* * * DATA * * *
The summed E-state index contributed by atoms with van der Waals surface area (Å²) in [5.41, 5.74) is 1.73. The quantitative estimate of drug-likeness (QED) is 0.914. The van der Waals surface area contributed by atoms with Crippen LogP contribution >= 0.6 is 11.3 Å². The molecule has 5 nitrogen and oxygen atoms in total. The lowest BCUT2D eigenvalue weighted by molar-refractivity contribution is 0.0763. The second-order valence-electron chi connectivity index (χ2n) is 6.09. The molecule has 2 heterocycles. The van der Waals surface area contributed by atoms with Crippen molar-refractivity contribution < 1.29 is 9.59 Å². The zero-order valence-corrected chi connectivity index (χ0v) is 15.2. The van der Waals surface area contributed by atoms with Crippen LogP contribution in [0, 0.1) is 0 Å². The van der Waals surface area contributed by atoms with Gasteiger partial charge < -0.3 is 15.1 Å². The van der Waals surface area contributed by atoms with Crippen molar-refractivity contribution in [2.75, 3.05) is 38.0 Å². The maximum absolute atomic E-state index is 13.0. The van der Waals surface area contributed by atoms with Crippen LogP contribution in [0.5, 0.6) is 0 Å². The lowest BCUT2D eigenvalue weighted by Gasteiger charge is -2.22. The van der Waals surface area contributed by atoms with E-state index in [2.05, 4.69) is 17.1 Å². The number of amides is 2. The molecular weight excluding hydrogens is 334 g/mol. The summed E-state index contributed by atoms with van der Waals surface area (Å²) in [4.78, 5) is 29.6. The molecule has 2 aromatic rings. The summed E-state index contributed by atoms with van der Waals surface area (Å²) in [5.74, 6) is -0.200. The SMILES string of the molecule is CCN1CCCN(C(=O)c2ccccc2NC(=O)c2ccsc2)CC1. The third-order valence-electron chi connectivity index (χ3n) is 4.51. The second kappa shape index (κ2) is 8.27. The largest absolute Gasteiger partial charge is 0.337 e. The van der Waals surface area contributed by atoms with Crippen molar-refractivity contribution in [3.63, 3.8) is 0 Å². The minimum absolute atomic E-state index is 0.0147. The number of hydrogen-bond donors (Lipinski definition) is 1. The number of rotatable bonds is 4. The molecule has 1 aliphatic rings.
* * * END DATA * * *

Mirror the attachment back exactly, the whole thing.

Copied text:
The summed E-state index contributed by atoms with van der Waals surface area (Å²) in [5.41, 5.74) is 1.73. The quantitative estimate of drug-likeness (QED) is 0.914. The van der Waals surface area contributed by atoms with Crippen LogP contribution >= 0.6 is 11.3 Å². The molecule has 5 nitrogen and oxygen atoms in total. The lowest BCUT2D eigenvalue weighted by molar-refractivity contribution is 0.0763. The second-order valence-electron chi connectivity index (χ2n) is 6.09. The molecule has 2 heterocycles. The van der Waals surface area contributed by atoms with Crippen molar-refractivity contribution < 1.29 is 9.59 Å². The zero-order valence-corrected chi connectivity index (χ0v) is 15.2. The van der Waals surface area contributed by atoms with Crippen LogP contribution in [0, 0.1) is 0 Å². The van der Waals surface area contributed by atoms with Gasteiger partial charge < -0.3 is 15.1 Å². The van der Waals surface area contributed by atoms with Crippen molar-refractivity contribution in [2.75, 3.05) is 38.0 Å². The maximum absolute atomic E-state index is 13.0. The van der Waals surface area contributed by atoms with Crippen LogP contribution in [0.5, 0.6) is 0 Å². The lowest BCUT2D eigenvalue weighted by Gasteiger charge is -2.22. The van der Waals surface area contributed by atoms with E-state index in [2.05, 4.69) is 17.1 Å². The number of amides is 2. The molecular weight excluding hydrogens is 334 g/mol. The summed E-state index contributed by atoms with van der Waals surface area (Å²) in [4.78, 5) is 29.6. The molecule has 2 aromatic rings. The summed E-state index contributed by atoms with van der Waals surface area (Å²) in [5.74, 6) is -0.200. The SMILES string of the molecule is CCN1CCCN(C(=O)c2ccccc2NC(=O)c2ccsc2)CC1. The third-order valence-electron chi connectivity index (χ3n) is 4.51. The second kappa shape index (κ2) is 8.27. The largest absolute Gasteiger partial charge is 0.337 e. The van der Waals surface area contributed by atoms with Crippen molar-refractivity contribution in [3.63, 3.8) is 0 Å². The minimum absolute atomic E-state index is 0.0147. The number of hydrogen-bond donors (Lipinski definition) is 1. The number of rotatable bonds is 4. The molecule has 1 aliphatic rings.